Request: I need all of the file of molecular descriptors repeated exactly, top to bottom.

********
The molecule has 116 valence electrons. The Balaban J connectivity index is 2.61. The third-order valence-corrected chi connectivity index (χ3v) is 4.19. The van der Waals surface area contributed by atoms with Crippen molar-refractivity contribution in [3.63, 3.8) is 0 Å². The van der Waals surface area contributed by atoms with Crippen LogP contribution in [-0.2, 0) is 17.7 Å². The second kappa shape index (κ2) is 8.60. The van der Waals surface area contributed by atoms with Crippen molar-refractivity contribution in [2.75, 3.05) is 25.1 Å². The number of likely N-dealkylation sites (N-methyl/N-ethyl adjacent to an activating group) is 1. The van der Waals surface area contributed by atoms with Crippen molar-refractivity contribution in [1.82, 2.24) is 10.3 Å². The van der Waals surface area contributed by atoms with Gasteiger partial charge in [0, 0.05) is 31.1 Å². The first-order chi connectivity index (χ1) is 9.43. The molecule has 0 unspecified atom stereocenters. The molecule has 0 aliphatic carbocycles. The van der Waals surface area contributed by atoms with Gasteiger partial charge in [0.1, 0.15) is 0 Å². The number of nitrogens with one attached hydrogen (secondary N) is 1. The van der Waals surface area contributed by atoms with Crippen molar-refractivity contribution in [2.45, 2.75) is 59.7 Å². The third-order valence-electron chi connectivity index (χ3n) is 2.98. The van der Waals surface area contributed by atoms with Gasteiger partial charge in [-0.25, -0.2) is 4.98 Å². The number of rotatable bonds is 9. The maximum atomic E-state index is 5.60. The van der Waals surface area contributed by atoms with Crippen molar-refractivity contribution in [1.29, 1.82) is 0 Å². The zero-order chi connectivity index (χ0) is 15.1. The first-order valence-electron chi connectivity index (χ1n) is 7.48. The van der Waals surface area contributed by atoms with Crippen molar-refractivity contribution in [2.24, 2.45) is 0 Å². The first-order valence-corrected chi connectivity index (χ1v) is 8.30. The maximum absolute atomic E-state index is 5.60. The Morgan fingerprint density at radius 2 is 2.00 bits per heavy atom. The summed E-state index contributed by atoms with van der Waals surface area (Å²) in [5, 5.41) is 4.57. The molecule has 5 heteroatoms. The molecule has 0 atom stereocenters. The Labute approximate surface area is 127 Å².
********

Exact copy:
The molecule has 116 valence electrons. The Balaban J connectivity index is 2.61. The third-order valence-corrected chi connectivity index (χ3v) is 4.19. The van der Waals surface area contributed by atoms with Crippen molar-refractivity contribution in [3.63, 3.8) is 0 Å². The van der Waals surface area contributed by atoms with Crippen LogP contribution in [-0.2, 0) is 17.7 Å². The second kappa shape index (κ2) is 8.60. The van der Waals surface area contributed by atoms with Crippen molar-refractivity contribution in [2.75, 3.05) is 25.1 Å². The number of likely N-dealkylation sites (N-methyl/N-ethyl adjacent to an activating group) is 1. The van der Waals surface area contributed by atoms with Crippen molar-refractivity contribution in [1.82, 2.24) is 10.3 Å². The van der Waals surface area contributed by atoms with Gasteiger partial charge in [0, 0.05) is 31.1 Å². The first-order chi connectivity index (χ1) is 9.43. The molecule has 0 unspecified atom stereocenters. The molecule has 0 aliphatic carbocycles. The van der Waals surface area contributed by atoms with Gasteiger partial charge in [0.1, 0.15) is 0 Å². The number of nitrogens with one attached hydrogen (secondary N) is 1. The van der Waals surface area contributed by atoms with Crippen molar-refractivity contribution in [2.45, 2.75) is 59.7 Å². The third-order valence-electron chi connectivity index (χ3n) is 2.98. The van der Waals surface area contributed by atoms with Gasteiger partial charge in [-0.25, -0.2) is 4.98 Å². The number of rotatable bonds is 9. The maximum atomic E-state index is 5.60. The van der Waals surface area contributed by atoms with Crippen molar-refractivity contribution in [1.29, 1.82) is 0 Å². The zero-order chi connectivity index (χ0) is 15.1. The first-order valence-electron chi connectivity index (χ1n) is 7.48. The van der Waals surface area contributed by atoms with Crippen molar-refractivity contribution in [2.24, 2.45) is 0 Å². The first-order valence-corrected chi connectivity index (χ1v) is 8.30. The maximum absolute atomic E-state index is 5.60. The Morgan fingerprint density at radius 2 is 2.00 bits per heavy atom. The summed E-state index contributed by atoms with van der Waals surface area (Å²) in [5, 5.41) is 4.57. The molecule has 5 heteroatoms. The molecule has 0 atom stereocenters. The Labute approximate surface area is 127 Å².